Today, Doug Ford was sworn in as the 26th Premier of Ontario, bringing with him a cabinet of 21 experienced MPPs. The Ontario Environment Industry Association (ONEIA) provided the following observations and analysis to its members about what the new changes may mean for people operating in the environmental sector. The comments below have been abbreviated.

Experienced cabinet more experienced
“ONEIA has been engaging Ontario governments since 1992, so we have worked with representatives of all three parties. At first review, Premier Ford will benefit from the depth and experience of candidates elected on June 8, avoiding a challenge that faced Premier Mike Harris when he was first elected. While the promises made by Harris before he was elected were similar to those of Doug Ford (simplify government, get back to basics, smaller cabinet), the initial few years of Harris’s first term were rockier than they might have been simply because many of those he had named as ministers lacked a comparable level of experience to those elected under Ford. The presence of seasoned legislators such as Christine Elliott (Minister of Health and Deputy Premier), Vic Fedeli (Finance), Laurie Scott (Labour) and John Yakabuski (Transportation) should, we hope, make the first few years smoother than those experienced by Harris.”

New Environment Minister and ministry name change
The ONEIA brief noted that Rod Phillips (Ajax) was named to head the renamed “Ministry of Environment, Conservation and Parks” dropping reference to climate change in the ministry name. Of the new minister, it said, “Phillips was former Chair of the Board of Postmedia Group, president and CEO of Ontario Lottery and Gaming Corporation (OLGC) and President and CEO of Shepell.fgi (now Morneau Shepell). He has also served with community organizations such as CivicAction and the Telus Community Board. While this is his first term as an MPP, he has been active politically, serving as Chief of Staff to former Toronto Mayor Mel Lastman and as Chief of Staff to the Minister of Labour during the Mike Harris government.”

“While Phillips is a qualified public servant with good government and community experience, the renaming of the ministry he heads will cause many in the environment industry to worry. While we knew climate change would most likely be dropped from the name, the new government would do well to remember that in the past few decades, the environment has grown beyond a simple “parks, trees, lakes and canoeing” frame. The ministry is now an important driver of policies and regulations that position Ontario for growth and competition.”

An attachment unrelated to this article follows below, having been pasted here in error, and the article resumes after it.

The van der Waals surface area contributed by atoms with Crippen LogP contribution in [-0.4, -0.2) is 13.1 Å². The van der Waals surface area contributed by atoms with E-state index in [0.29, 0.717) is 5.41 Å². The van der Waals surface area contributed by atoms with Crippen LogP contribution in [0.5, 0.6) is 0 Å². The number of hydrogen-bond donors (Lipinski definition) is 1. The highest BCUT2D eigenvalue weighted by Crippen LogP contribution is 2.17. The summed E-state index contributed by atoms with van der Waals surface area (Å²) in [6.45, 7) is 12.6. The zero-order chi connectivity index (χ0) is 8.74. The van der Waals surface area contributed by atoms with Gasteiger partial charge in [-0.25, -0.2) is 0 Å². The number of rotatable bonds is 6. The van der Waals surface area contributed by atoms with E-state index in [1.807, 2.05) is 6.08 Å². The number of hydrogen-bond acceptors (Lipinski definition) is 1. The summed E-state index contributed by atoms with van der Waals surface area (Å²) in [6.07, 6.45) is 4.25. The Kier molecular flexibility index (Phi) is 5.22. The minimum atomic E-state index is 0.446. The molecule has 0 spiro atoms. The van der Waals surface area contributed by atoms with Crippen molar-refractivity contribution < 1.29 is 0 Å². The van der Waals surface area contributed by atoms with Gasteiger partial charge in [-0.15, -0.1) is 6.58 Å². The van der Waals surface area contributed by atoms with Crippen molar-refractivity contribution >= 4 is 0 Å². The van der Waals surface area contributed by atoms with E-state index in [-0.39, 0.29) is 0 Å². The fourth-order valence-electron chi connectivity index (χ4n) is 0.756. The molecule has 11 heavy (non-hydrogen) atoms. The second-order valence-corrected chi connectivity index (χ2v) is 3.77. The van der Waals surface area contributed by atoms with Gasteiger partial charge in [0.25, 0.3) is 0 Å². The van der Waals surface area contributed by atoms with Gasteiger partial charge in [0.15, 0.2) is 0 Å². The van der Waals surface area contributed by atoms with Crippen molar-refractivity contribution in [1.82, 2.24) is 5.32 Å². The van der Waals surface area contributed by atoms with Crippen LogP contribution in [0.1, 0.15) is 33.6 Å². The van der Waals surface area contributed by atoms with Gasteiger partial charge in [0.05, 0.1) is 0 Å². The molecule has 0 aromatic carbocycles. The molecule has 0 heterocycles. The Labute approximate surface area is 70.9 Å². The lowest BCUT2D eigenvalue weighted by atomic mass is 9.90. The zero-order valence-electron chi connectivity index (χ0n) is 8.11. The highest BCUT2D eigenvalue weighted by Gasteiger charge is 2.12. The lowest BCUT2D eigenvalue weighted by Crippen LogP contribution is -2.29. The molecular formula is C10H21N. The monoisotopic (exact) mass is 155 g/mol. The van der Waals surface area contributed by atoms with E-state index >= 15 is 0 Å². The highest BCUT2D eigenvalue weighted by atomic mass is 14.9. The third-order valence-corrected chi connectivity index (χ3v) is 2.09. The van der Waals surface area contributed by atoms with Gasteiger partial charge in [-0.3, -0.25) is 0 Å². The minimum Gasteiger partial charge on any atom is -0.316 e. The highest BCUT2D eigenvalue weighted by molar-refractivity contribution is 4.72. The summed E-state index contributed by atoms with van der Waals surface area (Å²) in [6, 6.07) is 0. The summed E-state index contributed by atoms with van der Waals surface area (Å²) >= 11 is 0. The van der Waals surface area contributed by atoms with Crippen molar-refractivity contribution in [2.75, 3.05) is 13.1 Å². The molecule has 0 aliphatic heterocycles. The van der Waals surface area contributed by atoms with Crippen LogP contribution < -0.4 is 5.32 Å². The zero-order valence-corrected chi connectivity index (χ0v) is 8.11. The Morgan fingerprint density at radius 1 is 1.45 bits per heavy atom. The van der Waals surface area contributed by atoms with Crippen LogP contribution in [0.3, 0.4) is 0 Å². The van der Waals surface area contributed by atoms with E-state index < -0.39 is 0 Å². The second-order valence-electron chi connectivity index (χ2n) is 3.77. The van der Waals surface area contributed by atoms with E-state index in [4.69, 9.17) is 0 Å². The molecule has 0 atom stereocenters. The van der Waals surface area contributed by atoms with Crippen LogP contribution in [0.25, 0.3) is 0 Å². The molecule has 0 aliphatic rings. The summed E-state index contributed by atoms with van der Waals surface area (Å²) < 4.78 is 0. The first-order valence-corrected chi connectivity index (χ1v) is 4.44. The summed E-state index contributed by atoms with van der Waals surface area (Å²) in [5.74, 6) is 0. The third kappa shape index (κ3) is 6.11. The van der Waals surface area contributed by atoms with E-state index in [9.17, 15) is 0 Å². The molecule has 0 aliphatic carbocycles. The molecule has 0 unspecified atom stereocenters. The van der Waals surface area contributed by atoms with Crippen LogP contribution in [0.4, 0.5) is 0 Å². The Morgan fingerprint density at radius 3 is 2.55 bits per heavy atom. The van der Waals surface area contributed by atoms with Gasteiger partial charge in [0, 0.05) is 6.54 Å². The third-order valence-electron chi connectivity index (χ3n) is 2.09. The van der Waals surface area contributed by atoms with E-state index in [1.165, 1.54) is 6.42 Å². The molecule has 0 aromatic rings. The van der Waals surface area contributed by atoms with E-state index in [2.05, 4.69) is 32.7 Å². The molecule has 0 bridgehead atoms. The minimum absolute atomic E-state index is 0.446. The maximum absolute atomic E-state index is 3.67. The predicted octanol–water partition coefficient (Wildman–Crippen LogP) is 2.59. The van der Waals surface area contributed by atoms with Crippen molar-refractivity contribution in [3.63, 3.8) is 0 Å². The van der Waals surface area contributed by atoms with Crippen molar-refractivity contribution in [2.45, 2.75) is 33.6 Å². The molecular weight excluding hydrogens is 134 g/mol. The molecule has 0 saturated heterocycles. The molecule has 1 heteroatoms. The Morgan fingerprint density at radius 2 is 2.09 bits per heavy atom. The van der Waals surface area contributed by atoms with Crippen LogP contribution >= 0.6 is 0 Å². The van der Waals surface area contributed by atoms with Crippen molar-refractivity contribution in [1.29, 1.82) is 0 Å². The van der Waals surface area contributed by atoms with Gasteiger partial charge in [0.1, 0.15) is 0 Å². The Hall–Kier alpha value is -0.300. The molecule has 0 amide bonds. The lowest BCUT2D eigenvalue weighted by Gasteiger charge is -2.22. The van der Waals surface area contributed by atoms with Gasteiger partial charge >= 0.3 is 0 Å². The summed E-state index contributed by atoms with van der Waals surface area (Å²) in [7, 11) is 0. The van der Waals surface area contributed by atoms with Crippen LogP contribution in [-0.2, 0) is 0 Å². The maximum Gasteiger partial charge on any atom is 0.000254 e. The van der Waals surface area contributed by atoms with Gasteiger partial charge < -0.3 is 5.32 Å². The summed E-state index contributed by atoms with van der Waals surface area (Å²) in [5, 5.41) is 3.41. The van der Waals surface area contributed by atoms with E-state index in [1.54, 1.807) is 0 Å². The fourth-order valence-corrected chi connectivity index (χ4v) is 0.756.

What happened to Science, Innovation?
“Another key change in the cabinet is the elimination of the position of Minister of Research, Innovation and Science (the support for which had been subsumed in the then-Ministry of Economic Development and Growth under the previous government). Whether this change will result in a significant shift away from the “jobs of the future” focus of previous governments or is merely cosmetic restructuring remains to be seen, but it certainly signals a change in emphasis to not have included ‘innovation’ or ‘science’ in the names and mandates of other ministries.”

Economic development portfolio goes to veteran
“A renamed Ministry of Economic Development, Job Creation and Trade goes to seasoned Ontario PC MPP Jim Wilson (Simcoe-Grey). Wilson has served in the Legislature since 1990 and was a former Minister in the Harris and Eves governments responsible for such portfolios as Environment, Science/Technology, Energy and Health. MEDJCT has seen significant changes in the past ten years, from reducing its complement of senior staff, weathering the shifts in government policy emphasis and now trying to determine how to support industries affected by the looming trade war with the U.S.”

The ONEIA brief went onto say that, “With the appointment of the new cabinet, we now know who the key political players are and will watch with interest to see who takes on the key policy and leadership roles within the Ministers’ offices. We have already sent letters of congratulations to Ministers Phillips and Wilson and have scheduled our annual Environment Industry Day for November 14, where we will continue our tradition of meeting with representatives from all parties to discuss how we can promote growth in the environment sector and better environmental outcomes for Ontario citizens and industries.”

Established in 1991, ONEIA is the business association representing the interests of the environment industry in Ontario.


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